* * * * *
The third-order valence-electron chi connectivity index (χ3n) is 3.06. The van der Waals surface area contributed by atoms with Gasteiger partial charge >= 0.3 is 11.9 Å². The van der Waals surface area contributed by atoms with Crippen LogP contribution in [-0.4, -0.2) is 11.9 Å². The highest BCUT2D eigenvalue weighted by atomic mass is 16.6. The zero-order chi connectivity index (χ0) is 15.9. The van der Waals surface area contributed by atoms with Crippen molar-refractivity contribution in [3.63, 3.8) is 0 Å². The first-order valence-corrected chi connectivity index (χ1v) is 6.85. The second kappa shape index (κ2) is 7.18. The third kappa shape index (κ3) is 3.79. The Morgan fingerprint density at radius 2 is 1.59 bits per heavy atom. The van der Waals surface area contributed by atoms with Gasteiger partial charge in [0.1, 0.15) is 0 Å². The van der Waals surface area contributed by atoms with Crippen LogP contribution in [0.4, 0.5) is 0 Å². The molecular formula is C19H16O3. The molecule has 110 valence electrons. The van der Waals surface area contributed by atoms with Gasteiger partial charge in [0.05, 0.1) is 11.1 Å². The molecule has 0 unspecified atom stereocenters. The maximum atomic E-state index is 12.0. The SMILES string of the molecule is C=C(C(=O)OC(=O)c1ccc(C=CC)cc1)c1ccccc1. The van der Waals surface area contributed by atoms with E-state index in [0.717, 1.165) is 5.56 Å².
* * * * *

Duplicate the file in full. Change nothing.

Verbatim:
The third-order valence-electron chi connectivity index (χ3n) is 3.06. The van der Waals surface area contributed by atoms with Gasteiger partial charge >= 0.3 is 11.9 Å². The van der Waals surface area contributed by atoms with Crippen LogP contribution in [-0.4, -0.2) is 11.9 Å². The highest BCUT2D eigenvalue weighted by atomic mass is 16.6. The zero-order chi connectivity index (χ0) is 15.9. The van der Waals surface area contributed by atoms with Crippen molar-refractivity contribution in [3.63, 3.8) is 0 Å². The first-order valence-corrected chi connectivity index (χ1v) is 6.85. The second kappa shape index (κ2) is 7.18. The third kappa shape index (κ3) is 3.79. The Morgan fingerprint density at radius 2 is 1.59 bits per heavy atom. The van der Waals surface area contributed by atoms with Gasteiger partial charge in [0.1, 0.15) is 0 Å². The van der Waals surface area contributed by atoms with Crippen LogP contribution in [0.4, 0.5) is 0 Å². The molecular formula is C19H16O3. The molecule has 110 valence electrons. The van der Waals surface area contributed by atoms with Gasteiger partial charge in [0.05, 0.1) is 11.1 Å². The molecule has 0 unspecified atom stereocenters. The maximum atomic E-state index is 12.0. The SMILES string of the molecule is C=C(C(=O)OC(=O)c1ccc(C=CC)cc1)c1ccccc1. The van der Waals surface area contributed by atoms with E-state index in [0.717, 1.165) is 5.56 Å².